New tariffs on medical equipment could strain health care and life sciences supply chains

Health care and life sciences organizations’ operations could be affected by recent tariff increases on Chinese medical equipment imports as part of a broader economic regime shift to embrace industrial policy.

The Biden administration, in an effort to address what it calls unfair trade policies and practices, announced an extension of the Section 301 punitive tariffs on Chinese imports and added new items in the health care and life sciences sectors to the list. This includes a 50% tariff on syringes and needles as well as a 25% tariff on certain personal protective equipment, both effective in 2024. By 2026, a 25% tariff will be placed on rubber medical and surgical gloves.

U.S. health care and life sciences organizations rely heavily on China for medical equipment and supplies. As of May 2, the U.S. has imported $14.9 billion of medical equipment, up from $14 billion a year ago, according to recent U. S. Census Bureau data. The Food and Drug Administration has scrutinized supplies, calling out performance issues related to plastic syringes made in China in March this year.

To address these tariff increases, organizations should look within to bolster resiliency to their supply chains which could change whether goods come from domestic or foreign suppliers. The strategic importance of medical supplies, especially following the pandemic, necessitates a strong agile supply chain base.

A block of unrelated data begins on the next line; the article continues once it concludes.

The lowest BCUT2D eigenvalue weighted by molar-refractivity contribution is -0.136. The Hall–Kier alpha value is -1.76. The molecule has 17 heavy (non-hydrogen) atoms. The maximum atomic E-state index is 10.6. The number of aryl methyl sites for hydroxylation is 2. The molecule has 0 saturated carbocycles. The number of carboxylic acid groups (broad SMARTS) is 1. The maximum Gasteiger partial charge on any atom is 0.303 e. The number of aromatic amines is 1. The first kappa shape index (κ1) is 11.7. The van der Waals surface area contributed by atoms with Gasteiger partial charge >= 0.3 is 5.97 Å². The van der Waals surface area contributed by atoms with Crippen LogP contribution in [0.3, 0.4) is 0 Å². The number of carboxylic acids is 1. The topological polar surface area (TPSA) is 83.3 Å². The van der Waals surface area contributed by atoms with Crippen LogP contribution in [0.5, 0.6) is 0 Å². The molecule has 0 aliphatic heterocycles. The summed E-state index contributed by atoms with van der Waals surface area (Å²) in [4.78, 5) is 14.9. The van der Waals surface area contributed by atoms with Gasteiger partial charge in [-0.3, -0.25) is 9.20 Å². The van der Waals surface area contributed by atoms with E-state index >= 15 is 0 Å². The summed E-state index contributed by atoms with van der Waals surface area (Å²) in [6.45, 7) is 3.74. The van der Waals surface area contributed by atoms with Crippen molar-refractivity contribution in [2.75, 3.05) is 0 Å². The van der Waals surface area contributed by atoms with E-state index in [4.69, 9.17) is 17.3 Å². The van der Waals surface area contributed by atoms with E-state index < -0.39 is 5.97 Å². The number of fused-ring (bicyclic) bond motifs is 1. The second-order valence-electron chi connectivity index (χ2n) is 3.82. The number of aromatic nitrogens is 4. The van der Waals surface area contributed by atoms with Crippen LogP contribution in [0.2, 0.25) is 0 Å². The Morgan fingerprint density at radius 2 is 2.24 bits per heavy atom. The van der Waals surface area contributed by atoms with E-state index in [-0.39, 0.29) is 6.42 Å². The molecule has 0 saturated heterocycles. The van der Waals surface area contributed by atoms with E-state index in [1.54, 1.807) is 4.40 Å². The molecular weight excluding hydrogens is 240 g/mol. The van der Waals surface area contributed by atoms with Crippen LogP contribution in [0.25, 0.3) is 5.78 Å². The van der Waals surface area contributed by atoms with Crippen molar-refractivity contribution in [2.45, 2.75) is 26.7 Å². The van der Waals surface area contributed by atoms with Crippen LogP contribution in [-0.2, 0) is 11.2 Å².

Leveraging analytics, weighing risks

One way health care and life sciences organizations can be more nimble is to implement supply chain intelligence and analytics into business processes to enhance transparency in their end-to-end supply chain data access. This can help businesses anticipate shortages and can assess the overall health of supply chains.

In addition, organizations should be proactive and conduct risk assessments with key suppliers, according to Mike Morioka, director in RSM’s health care practice.

“Identifying high risk supply categories that are sourced from China should be identified and noted,” he says. “Health care organizations should also be influencing their group purchasing organizations, suppliers and manufacturers to include alternative sourcing plans other than China to help minimize the risk in their supply chains. And finally, supplier sourcing plans should include exploration of alternative sources, either through the United States or from alternative countries.”

In addition, companies should look to evaluate whether any of the imported goods will be used for development, testing, product evaluation or quality control. While the China-specific tariffs cannot be eliminated, companies who are using the above medical devices as “prototypes” may be able to reduce some of the related tariffs.

Leaner practices can help drive value through an organization to improve enterprise value and achieve long-term stability.

Learn more about ways to optimize your organization’s supply chain.

Source link